In this paper on Inclusive Growth, we take a step by step approach.
Firstly, we look at Global Systemic Transformations, analysing the shift in global economic equilibrium from Western hegemony to Asian resurgence from different country and regional perspectives. Secondly, we look at Governance of Global Trade, the institutions and rules that govern world trade. Thirdly, Tackling Poverty and Global Inequities, assessing the underpinnings of liberalisation in the light of global poverty and inequities. Next we look at The Long View on Interlocking Crises, setting out the interconnectedness of the multiple synchronous challenges (indeed, threats) facing humanity in the early 21st century, especially those of climate change and economic development, both of which will be stretched in light of the global demographic boom that will occur in the next decade. And at the end we assess and prescribe Global Business Responsibilities. The 2008 financial crisis exposed clear failures of responsibility & accountability.
Inclusive Growth: A survival question for the Indian Economy?
Profound Turbulence in the Global Order
The post-war period has been characterized by unparalleled prosperity. During the period from 1947-97, world output grew six times and international trade increased 16 times. With the collapse of communism and the radical reform programme embarked upon in 1979 by the Chinese leadership, in the course of the 80s and especially 90s, countries all over the world liberalized their markets, facilitating globalization and wealth creation. We witnessed “irrational exuberance” during the 1990s and 2000s, a period of tremendous optimism and unprecedented growth (albeit interrupted by the East and Southeast Asian financial crisis in 1997-8, which no doubt could have served more as a warning than they did). During the late 1990s, there was innovation in the financial sector and the proliferation of new financial instruments including derivatives, such as options, futures, forwards and swaps, as well as hedging instruments.
In 2009 the world can be described as composed of two globes:
Two globes between which there is no intercourse and no sympathy; that are as ignorant of each other’s habits, thoughts, and feelings, as if they were dwellers in different zones, or inhabitants of different planets. The rich and the poor.
This is clearly unsustainable morally, economically, socially and politically. The great and urgent challenge of the early 21st century – especially now as we enter its second decade – is to generate inclusive and sustainable growth.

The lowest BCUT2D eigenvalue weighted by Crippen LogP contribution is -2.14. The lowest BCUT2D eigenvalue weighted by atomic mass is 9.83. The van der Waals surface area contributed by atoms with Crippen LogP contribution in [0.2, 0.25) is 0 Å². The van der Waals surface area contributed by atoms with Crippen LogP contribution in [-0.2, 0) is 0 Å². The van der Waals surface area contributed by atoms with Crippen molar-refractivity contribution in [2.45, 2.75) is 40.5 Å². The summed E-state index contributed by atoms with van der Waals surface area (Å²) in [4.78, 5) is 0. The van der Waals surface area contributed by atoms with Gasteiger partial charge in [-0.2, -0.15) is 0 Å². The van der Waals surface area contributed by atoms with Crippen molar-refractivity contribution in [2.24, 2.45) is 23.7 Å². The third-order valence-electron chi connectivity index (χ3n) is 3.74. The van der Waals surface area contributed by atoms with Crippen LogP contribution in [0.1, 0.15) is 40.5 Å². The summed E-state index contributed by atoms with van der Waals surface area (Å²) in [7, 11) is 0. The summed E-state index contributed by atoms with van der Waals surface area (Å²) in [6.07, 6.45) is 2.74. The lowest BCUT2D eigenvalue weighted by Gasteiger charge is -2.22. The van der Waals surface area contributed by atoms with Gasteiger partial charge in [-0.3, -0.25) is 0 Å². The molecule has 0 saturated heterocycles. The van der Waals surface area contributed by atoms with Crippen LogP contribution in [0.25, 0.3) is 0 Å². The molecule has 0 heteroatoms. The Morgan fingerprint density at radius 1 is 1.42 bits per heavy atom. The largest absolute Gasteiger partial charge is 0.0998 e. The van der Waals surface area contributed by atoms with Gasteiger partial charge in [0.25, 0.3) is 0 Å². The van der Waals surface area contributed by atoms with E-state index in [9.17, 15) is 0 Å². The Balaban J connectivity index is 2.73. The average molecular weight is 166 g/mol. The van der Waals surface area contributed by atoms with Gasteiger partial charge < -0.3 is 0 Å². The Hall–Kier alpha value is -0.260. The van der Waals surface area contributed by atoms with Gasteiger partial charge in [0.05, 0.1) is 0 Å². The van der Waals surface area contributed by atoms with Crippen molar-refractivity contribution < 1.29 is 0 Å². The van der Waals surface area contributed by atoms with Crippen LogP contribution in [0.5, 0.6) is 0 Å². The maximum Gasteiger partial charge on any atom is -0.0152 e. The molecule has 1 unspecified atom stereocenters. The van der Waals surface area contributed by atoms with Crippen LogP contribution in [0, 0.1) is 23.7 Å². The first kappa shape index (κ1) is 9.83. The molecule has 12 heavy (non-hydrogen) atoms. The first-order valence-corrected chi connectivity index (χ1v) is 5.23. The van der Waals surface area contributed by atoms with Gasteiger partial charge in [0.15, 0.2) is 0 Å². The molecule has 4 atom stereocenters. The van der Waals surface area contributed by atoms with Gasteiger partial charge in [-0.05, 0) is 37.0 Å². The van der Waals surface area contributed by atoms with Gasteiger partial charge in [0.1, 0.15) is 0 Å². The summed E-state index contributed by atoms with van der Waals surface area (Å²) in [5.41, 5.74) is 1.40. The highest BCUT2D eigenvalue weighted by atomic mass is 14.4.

With a vision based on a strong sense of reality, real commitment and leadership, the necessary transformation can be brought about.
Reality: What does Poverty Mean Today? And Tomorrow?
For many, being poor means spending hours every day walking to collect water and fuel (especially girls), defecating in public, seeing your malnourished children die in your arms from preventable disease, being vulnerable to rape, being invisible to those with power and money, and having no hope in the future.
The poor lack more than money – they lack safety, food, health and living conditions with basic human dignity. They also lack access – to information, technology, networks, credit and skills – which would allow them to take advantage of opportunities to improve their personal, social and economic well-being. Without the means or the power to affect their destiny, many simply give up.
Poverty continues to be a predominantly rural phenomenon. 70% of the rural population lives below $2 a day, while the proportion in urban areas is less than half that figure. Most of the rural poor depend on agricultural production to survive, growing crops on their plots (which are often less than one acre). Of the 525 million farms in the world, 445 million are smaller than five acres; the average farm size in both Asia and Africa is 3.75 acres. Many farmers regularly do not grow enough food from their land. To buy additional food for themselves and their families, they seek work several months per year in the nearest urban centres. If they don’t find work, they go hungry.
The Inclusive Growth Imperative
The growth of the last two decades has not been the expected tide that lifted all boats: some have remained marooned; others may have been lifted, but only marginally, as they see the new global speedboats racing by. This has created marginalization, fragmentation, resentment and a backlash against globalization.